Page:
NO. 2365-01






Keller, P.J., delivered the opinion of the Court in which MEYERS, WOMACK, KEASLER, HERVEY, HOLCOMB, and COCHRAN, JJ., joined. PRICE and JOHNSON, JJ., concurred in the result.



When a plea-bargain defendant's notice of appeal complies with the extra-notice requirements of Rule 25.2, (1) can the defendant raise in his appellate brief an issue not encompassed by the extra-notice allegations? The answer is "no."

1. Background

Appellant was prosecuted for attempted sexual assault after he tried to sexually assault two women at a hospital a day after being released from prison. Defense counsel filed motions for a psychiatric examination for competency and sanity. The trial court granted the motions. A psychologist evaluated appellant and determined that he was competent and sane.

Appellant pled guilty to the offense of attempted sexual assault and pled true to enhancement allegations pursuant to a plea bargain. The court sentenced appellant to thirty years imprisonment, in accordance with the plea agreement. (2) That same day, the trial court signed an order finding that appellant was competent.

Appellant filed a pro se general notice of appeal and a motion to withdraw his guilty plea claiming the mental evaluation was incorrect. Appellant was subsequently given court-appointed counsel for appeal. Counsel then filed an amended notice of appeal alleging that the appeal was for jurisdictional defects, challenging the voluntariness of the guilty plea, and challenging the written pre-trial order finding that Woods was competent to stand trial. Appellate counsel filed a brief pursuant to Anders v. California (3) and moved to withdraw as counsel. The Court of Appeals examined the record and concluded that an ineffective assistance of counsel claim might be meritorious based on the fact that trial counsel did not file a notice of intention to raise an insanity defense or request appointment of a defense mental health expert. (4) The Court of Appeals then granted the motion to withdraw, abated the appeal, and remanded the case for the appointment of new appellate counsel. When new counsel filed an appellate brief, the State challenged the jurisdiction of the Court of Appeals to hear the appeal.

The new appellate counsel filed a brief claiming ineffective assistance of trial counsel for two reasons: (1) failure to file notice of an insanity defense, and (2) the failure to request appointment of a defense expert. The Court of Appeals reversed the conviction on the second claim. The State now complains that the court of appeals erred in addressing the merits because appellant's notice of appeal did not conform to the extra-notice requirements found in Rule 25.2(b)(3).

2. Analysis

At the time of appellant's appeal, Rule 25.2(b)(3) provided:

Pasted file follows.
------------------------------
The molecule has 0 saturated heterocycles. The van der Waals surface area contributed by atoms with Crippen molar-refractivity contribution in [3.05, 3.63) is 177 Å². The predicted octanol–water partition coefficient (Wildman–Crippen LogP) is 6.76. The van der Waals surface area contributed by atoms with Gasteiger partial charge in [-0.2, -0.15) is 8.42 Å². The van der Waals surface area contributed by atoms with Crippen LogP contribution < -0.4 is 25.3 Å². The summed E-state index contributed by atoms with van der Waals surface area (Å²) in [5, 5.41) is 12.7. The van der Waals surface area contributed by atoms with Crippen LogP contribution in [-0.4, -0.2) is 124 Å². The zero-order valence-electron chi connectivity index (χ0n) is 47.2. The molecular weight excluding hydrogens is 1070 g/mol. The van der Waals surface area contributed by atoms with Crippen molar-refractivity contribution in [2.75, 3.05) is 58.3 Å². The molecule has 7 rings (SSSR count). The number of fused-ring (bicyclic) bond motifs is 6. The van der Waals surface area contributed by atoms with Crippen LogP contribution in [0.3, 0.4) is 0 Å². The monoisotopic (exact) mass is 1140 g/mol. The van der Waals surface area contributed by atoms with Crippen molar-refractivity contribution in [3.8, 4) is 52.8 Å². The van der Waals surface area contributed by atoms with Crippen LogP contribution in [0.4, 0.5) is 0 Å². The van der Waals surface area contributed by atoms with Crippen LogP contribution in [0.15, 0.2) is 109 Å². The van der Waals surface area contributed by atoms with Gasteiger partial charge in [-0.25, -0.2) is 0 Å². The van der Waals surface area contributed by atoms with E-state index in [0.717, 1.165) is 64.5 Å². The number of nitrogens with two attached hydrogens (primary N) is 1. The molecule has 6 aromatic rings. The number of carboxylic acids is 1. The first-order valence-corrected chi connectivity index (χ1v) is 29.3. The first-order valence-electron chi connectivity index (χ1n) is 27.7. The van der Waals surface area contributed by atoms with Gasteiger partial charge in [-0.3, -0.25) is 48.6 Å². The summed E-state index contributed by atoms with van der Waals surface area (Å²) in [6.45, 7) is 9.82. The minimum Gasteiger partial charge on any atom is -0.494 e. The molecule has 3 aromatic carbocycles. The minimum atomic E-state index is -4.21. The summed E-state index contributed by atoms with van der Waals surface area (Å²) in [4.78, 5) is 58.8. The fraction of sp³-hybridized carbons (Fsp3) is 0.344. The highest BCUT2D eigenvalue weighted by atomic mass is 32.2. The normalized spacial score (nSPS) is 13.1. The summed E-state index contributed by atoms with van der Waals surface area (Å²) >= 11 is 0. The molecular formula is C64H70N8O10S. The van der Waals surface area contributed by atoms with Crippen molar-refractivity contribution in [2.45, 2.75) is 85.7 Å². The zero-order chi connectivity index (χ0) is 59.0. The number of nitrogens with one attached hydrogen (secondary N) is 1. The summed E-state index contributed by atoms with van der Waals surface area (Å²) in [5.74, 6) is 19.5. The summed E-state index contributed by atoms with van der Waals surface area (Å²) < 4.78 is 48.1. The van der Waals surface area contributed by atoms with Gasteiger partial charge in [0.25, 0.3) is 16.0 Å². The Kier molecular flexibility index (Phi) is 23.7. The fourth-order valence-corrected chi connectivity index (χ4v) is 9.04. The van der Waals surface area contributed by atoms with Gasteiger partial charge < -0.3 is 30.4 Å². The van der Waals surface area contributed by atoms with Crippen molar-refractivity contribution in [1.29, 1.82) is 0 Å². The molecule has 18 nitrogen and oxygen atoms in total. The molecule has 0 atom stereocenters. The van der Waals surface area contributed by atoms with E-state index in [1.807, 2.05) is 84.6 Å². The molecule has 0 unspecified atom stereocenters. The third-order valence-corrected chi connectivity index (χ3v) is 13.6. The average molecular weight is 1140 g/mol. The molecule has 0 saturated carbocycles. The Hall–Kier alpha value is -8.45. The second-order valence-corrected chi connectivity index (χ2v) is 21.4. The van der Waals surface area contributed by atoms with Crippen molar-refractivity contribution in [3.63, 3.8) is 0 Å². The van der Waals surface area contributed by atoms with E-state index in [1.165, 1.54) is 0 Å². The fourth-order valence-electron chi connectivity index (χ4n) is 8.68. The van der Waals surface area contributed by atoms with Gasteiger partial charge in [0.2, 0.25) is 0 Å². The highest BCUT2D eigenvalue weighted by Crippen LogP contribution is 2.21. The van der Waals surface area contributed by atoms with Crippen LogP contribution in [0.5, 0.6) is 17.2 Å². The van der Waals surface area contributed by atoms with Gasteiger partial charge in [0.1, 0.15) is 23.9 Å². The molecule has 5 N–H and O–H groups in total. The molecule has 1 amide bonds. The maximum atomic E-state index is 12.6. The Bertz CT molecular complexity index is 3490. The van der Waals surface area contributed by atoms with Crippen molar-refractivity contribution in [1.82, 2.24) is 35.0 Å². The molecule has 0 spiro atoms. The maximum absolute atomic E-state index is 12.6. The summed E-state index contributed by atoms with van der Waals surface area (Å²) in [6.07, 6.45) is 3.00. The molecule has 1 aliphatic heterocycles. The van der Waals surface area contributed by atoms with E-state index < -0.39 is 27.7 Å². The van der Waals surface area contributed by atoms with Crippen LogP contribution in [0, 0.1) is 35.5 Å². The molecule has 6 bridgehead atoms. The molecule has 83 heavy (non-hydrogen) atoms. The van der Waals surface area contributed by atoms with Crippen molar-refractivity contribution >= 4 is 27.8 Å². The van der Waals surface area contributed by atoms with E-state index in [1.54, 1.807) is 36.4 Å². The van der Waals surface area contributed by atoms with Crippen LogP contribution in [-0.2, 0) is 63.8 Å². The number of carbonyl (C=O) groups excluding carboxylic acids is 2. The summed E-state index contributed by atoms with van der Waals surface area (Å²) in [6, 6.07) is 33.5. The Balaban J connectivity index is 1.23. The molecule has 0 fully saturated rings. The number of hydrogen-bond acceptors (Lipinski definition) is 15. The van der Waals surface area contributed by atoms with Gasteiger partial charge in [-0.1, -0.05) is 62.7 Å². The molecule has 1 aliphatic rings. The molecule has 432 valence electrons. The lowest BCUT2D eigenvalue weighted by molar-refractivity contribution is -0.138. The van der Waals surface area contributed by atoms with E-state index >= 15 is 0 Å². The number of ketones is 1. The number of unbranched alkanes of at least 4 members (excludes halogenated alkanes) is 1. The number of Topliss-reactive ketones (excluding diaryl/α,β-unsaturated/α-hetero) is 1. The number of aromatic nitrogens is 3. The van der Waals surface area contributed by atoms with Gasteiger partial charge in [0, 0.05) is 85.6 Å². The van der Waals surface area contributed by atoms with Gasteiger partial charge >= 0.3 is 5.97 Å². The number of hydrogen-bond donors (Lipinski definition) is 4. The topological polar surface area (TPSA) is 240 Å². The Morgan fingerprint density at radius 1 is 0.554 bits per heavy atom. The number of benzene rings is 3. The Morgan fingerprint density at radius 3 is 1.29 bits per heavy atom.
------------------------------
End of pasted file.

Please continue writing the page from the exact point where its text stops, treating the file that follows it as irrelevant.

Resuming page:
But if the appeal is from a judgment rendered on the defendant's plea of guilty or nolo contendere under Code of Criminal Procedure article 1.15, and the punishment assessed did not exceed the punishment recommended by the prosecutor and agreed to by the defendant, the notice [of appeal] must:

(A) specify that the appeal is for a jurisdictional defect;

(B) specify that the substance of the appeal was raised by written motion and ruled on before trial; or


(C) state that the trial court granted permission to appeal.

Although we have not previously addressed the issue, several courts of appeals have held that the extra-notice recitations in the notice of appeal must be true and supported by the record. (5) We agree. The plain import of the rule is that appeals from plea-bargain cases are limited to the situations set forth in the rule. Consequently, a court of appeals is not authorized to address points of error that do not fall within one of the categories listed in Rule 25.2(b)(3).

While appellant's amended notice of appeal makes at least one extra-notice allegation, lack of jurisdiction, his brief does not raise a jurisdictional claim. The other two allegations - voluntariness of the plea and appeal of a written pre-trial order finding appellant competent - do not state grounds cognizable under Rule 25.2(b)(3), (6) but even if they did, the ineffective assistance claims alleged in the brief do not fall within either of these categories. We conclude that the Court of Appeals erred in considering appellant's ineffective assistance allegations.

The judgment of the Court of Appeals is reversed and the case is remanded for proceedings consistent with this opinion.


DELIVERED: June 18, 2003


1. Unless otherwise indicated, all future references to rules refer to the Texas Rules of Appellate Procedure.

2. As part of the agreement, appellant signed a waiver of appeal, and the State contends that this waiver deprived the Court of Appeals of the ability to reach the merits of appellant's allegations. Given our disposition of the case, we need not address this contention.

3. Anders v. California, 386 U.S. 738 (1967).

4. Woods v. State, 59 S.W.3d 833 (Tex. App. - Texarkana, 2001).

5. Flores v. State, 43 S.W.3d 628, 629 (Tex. App.-Houston [1st Dist.] 2001); Betz v. State, 36 S.W.3d 227, 228-229 (Tex. App.-Houston[14th Dist.] 2001); Sherman v. State, 12 S.W.3d 489 (Tex. App.-Dallas 1999).

6. We have held that plea-bargaining defendants may not appeal the voluntariness of their pleas. See Cooper v. State, 45 S.W.3d 77, 77 (Tex. Crim. App. 2001). As for the appeal of the trial court's written order finding appellant competent, the notice does not allege that appellant's incompetency was a matter raised by written motion and ruled upon before trial. And the record would not substantiate such a recitation: appellant filed written motions for psychiatric examinations and those motions were granted. Whether appellant was actually competent to stand trial was ruled upon by written order but was never advanced in a written motion.